Dassault Systèmes today announced a five-year extension of its collaboration with the US Food and Drug Administration (FDA), through which the company will develop a new tool to increase efficiency in the regulatory review process.
As part of its work with the FDA, the company is exploring the use of heart simulation as a source of digital evidence and developing virtual patients based on computational modeling and simulation to improve the efficiency of clinical trials.
Since the initial collaboration was announced in November 2014, the Living Heart model has been refined considerably and a cloud-based commercial version is available on Dassault’s 3DExperience platform, said Steve Levine, chief strategy officer and senior director of virtual human modeling at Dassault Systèmes and founder of the Living Heart Project.
Over the last five years, Dassault has worked closely with the US agency to determine how it would interpret results provided by a medical device or pharmaceutical company that used the Living Heart model as digital evidence, showing “by virtue of running computations that they could prove with high confidence that their treatment works, is safe, et cetera,” said Levine.
“That’s been a big goal of our collaboration,” he said, and as part of this, the FDA published a guidance document addressing validation and verification with input from Dassault. “Through the process, we’ve helped [the FDA] understand the power of computational modeling and simulation,” Levine added.
Moving forward with a renewed collaboration, Dassault will conduct an in silico clinical trial, taking the Living Heart model and converting it to be representative of a specific patient population, with the goal of inventing a curative device. The trial will be run in collaboration with the FDA on Dassault’s platform and the agency will review the entire process digitally.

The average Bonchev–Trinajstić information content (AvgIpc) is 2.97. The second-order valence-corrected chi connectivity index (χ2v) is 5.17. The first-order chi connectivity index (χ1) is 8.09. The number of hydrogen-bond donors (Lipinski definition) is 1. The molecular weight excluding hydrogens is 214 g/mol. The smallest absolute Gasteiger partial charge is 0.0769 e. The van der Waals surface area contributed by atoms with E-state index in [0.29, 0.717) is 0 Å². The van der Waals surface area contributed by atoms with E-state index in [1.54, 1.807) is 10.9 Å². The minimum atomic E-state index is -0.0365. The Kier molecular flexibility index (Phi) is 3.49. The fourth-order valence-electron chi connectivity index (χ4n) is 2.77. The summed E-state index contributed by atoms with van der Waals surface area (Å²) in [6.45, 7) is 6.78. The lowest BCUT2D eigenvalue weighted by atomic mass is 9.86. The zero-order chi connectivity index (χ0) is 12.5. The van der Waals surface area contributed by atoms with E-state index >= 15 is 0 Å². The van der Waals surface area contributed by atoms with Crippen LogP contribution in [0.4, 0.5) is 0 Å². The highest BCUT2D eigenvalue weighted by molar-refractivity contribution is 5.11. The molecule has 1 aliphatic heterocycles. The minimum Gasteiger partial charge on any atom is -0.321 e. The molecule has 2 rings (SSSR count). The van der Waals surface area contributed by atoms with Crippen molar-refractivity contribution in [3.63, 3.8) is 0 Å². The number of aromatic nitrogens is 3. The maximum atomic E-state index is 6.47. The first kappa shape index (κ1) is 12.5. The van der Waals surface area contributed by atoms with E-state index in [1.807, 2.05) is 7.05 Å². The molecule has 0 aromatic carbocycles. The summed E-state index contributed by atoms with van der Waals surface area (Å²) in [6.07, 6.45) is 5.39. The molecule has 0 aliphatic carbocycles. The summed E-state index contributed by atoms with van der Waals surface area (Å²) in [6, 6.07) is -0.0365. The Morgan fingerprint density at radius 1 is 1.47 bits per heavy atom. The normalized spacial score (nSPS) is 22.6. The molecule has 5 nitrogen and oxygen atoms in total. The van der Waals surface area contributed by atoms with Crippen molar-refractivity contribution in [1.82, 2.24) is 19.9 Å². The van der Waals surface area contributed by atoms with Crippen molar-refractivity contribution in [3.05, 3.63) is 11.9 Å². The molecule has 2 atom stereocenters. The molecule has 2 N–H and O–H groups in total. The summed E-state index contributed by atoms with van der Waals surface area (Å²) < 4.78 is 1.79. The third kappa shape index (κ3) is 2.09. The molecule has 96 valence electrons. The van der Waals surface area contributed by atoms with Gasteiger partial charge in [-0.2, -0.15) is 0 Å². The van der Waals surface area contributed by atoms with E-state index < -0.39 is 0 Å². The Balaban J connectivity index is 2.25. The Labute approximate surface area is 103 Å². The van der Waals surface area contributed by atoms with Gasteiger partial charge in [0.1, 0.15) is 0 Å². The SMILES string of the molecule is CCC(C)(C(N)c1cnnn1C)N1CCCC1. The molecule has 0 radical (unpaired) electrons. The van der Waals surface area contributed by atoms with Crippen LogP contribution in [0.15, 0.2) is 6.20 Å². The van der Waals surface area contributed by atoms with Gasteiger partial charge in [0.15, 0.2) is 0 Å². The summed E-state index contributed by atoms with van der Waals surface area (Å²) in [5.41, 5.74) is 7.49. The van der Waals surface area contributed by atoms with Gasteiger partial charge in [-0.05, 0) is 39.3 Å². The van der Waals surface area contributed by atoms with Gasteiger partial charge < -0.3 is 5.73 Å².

“We recognize that the process of bringing innovation and treatments to market are very much guided and gated by the clinical trial process, so it’s been a focus for us to see if we can help the industry reduce those costs, the time, and improve quality ... We’ve used the Living Heart Project and the collaboration with the FDA to help collectively understand how that’s possible," said Levine.
Ultimately, the FDA hopes to produce a template of a clinical trial or “review of the future” to demonstrate how it could conduct reviews faster, with more transparency, and at a lower cost for everyone, said Levine.
The second phase of the project is to use virtual patients based on computational modeling and simulation. As Levine explained, developing a virtual patient framework provides “a way of including virtual patients statistically into a real population.” This enables companies to “fill the gaps in-between the real patients,” he said.
Using virtual patients, researchers are not limited to the actual patient population who are able and willing to participate. But what is key, Levine said, is the ability to first conduct trials with virtual patient populations, “so you’ve already figured out how it works, when it fails, when it doesn’t, and now all you’re doing is validating on patients … And that’s a much smaller, faster, efficient process – that’s what we want to get to.”
Dassault has spent the last five years working side by side with the FDA and is ready to “take on this next big hurdle together,” said Levine. “The relationship that we’ve been able to build has given us really great insight into how they think and how they work, so that we can understand how to help all concerned.”
Discovering what’s possible